We recently received the following thought provoking correspondence from OSR neighbor Mara Davies, published here with permission:
We recently received the following thought provoking correspondence from OSR neighbor Mara Davies, published here with permission:
On the evening of September 8, in a decision likely to go down in Stockbridge history as the worst ever, and one that may haunt the town mightily in years to come, the three sitting members of the town Board of Selectmen (BOS), acting as the Special Permit Granting Authority (SPGA), gave permission to Front Yard LLC to proceed with their plans to drop a huge commercial resort into the middle of an existing residential neighborhood. For fee payments and tax income that may well turn out to be illusory, the BOS thereby sold out the longstanding residents of Old Stockbridge Road, some of whom have been there for decades, and many of whom actually bought their lots from previous owners of Elm Court.
One young citizen who attended the meeting told us that he was so disturbed by what he had witnessed that he was questioning whether he wanted to continue to live in the Berkshires. Others told us they thought the entire process had been a sham. Though equally shocked by the refusal of the SPGA to carefully weigh and consider relevant factual evidence, all of the evidence, through rational deliberations, we were not at all surprised by what transpired over the course of the hearing. We had facts that strongly suggested that the decision to approve had already been made, way back in 2012. But don’t take our word for it; here are their own minutes.
For the BOS meeting of June 13, 2012, we find the following, with red highlighting added for emphasis; the “Chris” mentioned is Chris Manning, the now-departed former President of Travaasa: Mr. Shatz knew that he would eventually preside over the hearing for a special permit as the Chair of the SPGA, yet there he was back in 2012 actively coaching the applicant as to how they could slide a bylaw amendment designed to facilitate the approval of this one property through an unpredictable Special Town Meeting on zoning issues that was eventually scheduled for February 19, 2013. Even though that meeting was subsequently presented with an incomplete and inaccurate description of the project, and even with all that preparation and help from the Selectmen, the amendment still did not pass. What to do?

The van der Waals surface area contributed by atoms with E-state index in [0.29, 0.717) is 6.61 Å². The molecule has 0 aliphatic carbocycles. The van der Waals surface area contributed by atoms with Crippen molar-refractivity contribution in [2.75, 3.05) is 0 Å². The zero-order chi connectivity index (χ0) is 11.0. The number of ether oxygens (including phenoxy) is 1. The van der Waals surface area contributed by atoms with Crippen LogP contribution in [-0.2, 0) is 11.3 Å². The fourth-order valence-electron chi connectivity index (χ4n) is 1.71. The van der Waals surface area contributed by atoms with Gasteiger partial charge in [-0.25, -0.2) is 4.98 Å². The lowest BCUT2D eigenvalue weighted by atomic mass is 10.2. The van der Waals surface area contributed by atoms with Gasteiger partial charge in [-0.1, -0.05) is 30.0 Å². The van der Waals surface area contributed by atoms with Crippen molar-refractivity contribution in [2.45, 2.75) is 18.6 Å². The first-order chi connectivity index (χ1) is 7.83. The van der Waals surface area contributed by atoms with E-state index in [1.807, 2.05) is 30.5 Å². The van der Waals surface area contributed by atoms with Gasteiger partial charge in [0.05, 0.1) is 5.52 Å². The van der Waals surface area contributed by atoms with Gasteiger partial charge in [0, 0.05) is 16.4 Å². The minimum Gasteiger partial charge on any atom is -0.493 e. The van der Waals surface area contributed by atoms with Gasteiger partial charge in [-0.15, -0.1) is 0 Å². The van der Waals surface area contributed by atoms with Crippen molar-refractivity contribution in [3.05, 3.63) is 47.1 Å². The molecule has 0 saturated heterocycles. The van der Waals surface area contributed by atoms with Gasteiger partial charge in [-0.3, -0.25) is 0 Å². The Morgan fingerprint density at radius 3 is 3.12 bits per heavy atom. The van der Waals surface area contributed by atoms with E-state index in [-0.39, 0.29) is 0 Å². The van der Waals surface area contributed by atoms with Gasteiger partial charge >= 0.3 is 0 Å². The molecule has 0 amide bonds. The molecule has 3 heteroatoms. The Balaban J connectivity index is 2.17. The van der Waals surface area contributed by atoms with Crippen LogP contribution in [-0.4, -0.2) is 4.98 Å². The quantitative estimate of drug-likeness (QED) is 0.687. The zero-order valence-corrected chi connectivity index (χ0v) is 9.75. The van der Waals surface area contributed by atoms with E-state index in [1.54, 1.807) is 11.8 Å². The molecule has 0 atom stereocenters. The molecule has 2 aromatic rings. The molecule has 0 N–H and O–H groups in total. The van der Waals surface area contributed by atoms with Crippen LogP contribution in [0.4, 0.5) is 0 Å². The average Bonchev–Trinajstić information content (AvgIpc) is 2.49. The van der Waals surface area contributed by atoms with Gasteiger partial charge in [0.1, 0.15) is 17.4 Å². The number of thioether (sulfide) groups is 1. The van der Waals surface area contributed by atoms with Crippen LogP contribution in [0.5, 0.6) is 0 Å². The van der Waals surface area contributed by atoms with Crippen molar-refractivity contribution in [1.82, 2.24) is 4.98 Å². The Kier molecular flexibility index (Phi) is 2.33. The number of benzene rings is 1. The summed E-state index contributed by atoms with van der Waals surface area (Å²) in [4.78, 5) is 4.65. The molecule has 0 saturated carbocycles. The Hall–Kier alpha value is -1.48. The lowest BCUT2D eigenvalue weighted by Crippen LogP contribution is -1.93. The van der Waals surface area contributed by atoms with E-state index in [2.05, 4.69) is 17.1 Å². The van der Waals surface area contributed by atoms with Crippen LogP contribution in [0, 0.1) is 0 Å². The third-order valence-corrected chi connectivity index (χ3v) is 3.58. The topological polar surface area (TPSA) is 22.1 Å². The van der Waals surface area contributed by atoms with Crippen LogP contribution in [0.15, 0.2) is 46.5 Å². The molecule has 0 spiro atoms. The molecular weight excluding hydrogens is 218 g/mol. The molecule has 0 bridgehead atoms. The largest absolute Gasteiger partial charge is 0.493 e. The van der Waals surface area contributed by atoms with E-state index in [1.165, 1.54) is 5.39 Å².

Here we are on March 6, 2013:
Owner Bob Berle and his attorney, David Hellman, who would subsequently become the attorney for Front Yard LLC, then went away and did what they were told: they crafted a freshly worded amendment, tailor made for Elm Court.
They return on March 27:
At the regular 2013 Town Meeting to follow, the BOS gave a ringing endorsement to this amendment, written by the owner’s attorney in consultation with the BOS; Amstar once again presented a partial and significantly smaller version of their plan; a few emotional pleas were made to “save Elm Court”; and the amendment finally passed.
Then came the time for those same three members of the BOS – Mr. Gillette, Ms. McMenamy and Mr. Shatz – to put on their hats as the SPGA, a role in which they are supposed to have open minds throughout an objective and impartial process. Not easy for them to do, having been such eager and supportive Berle/Amstar cheerleaders for the previous two years!
Mr. Gillette, for example, thought that the Town Meeting vote on a bylaw amendment was an indication of unambiguous support for the project, and that his thinking cap could thus be placed on a high shelf somewhere; at least, such was the crux of his statement following the decision on Monday night. As for the Chairman Mr. Shatz, despite strong and relevant new information and analysis entered into the record, he was so convinced of the gratuitous irrelevance of his own SPGA hearing that he had already written up his findings before the evening had even begun!
We leave it up to each reader to reach their own conclusion regarding the ethics of all this, but we can comfortably assert that such behavior is highly irregular for an SPGA, and should raise serious questions, for all concerned residents of Stockbridge.
Do you want the same people who serve as boosters and political consultants for commercial developers to then preside over the permitting process? Is this good for the town and in the public interest, over the long term? Should not the members of the Stockbridge BOS, deeply involved in enabling this project through the bylaw amendment, have recused themselves as the SPGA, and deferred to their Zoning Board of Appeals? Again, we leave each reader to reach their own conclusion.
We close with Article XXIX of the Constitution for the Commonwealth of Massachusetts that expresses a noble, fundamental principle for the rule of law reaching all the way back to Magna Carta:
To all those who witnessed this process, and to all those who have duly examined the above three excerpts from the Stockbridge BOS minutes: do you believe this properly high ethical standard has been met?